Sunday, October 21, 2007

ON THIS DAY: Tuesday, Oct. 22, 1861:

The bad news about Col. Baker’s fatal encounter at Ball’s Bluff spreads throughout the North, but in Richmond, Confederate authorities are worried about their losses in western Virginia. There is considerable dissatisfaction over Gen. Robert E. Lee’s leadership there.

The Union's embarrassment at Ball's Bluff (or "Leesburgh") dominates the war news, while its success at Fredericktown, Missouri, gets much less attention.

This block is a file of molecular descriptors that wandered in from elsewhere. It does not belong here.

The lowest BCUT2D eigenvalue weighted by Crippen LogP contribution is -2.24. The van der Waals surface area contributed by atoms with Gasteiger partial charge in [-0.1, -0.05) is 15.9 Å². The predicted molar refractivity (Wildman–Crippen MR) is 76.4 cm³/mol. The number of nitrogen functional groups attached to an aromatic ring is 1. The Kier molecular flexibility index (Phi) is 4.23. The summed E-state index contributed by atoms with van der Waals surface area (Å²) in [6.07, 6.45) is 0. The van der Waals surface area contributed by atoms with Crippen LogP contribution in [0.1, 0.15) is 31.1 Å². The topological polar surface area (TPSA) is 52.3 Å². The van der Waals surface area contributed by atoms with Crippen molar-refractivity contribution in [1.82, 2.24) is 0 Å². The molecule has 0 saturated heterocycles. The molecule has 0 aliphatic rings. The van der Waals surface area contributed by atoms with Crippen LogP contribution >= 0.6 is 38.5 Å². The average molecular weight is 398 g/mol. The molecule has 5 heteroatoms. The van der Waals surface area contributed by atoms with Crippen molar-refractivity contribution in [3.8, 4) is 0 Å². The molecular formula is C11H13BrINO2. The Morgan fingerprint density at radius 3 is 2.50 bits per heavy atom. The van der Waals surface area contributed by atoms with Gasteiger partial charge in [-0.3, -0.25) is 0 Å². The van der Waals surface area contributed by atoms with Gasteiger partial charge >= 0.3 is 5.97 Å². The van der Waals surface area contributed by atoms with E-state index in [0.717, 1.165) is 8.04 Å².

Calm settles on Union forces west of the Appalachians. Called to a meeting at western department headquarters in St. Louis, Brig. Gen. Ulysses S. Grant is spared a day of writing reports and messages. In Kentucky, Brig. Gen. William Tecumseh Sherman takes pen in hand to write Adjutant General Lorenzo Thomas in Washington. “You know my views,” the ever-worried Cump writes. "This great centre of our fields [is] weak, far too weak, and I have begged and implored till I dare say no more.” In western Virginia, always sanguine Maj. Rutherford B. Hayes is enjoying the weather and waiting for something to happen—but when it does, he is sure Union forces will prevail. But even he looks eastward as he waits for decisive action in the war.

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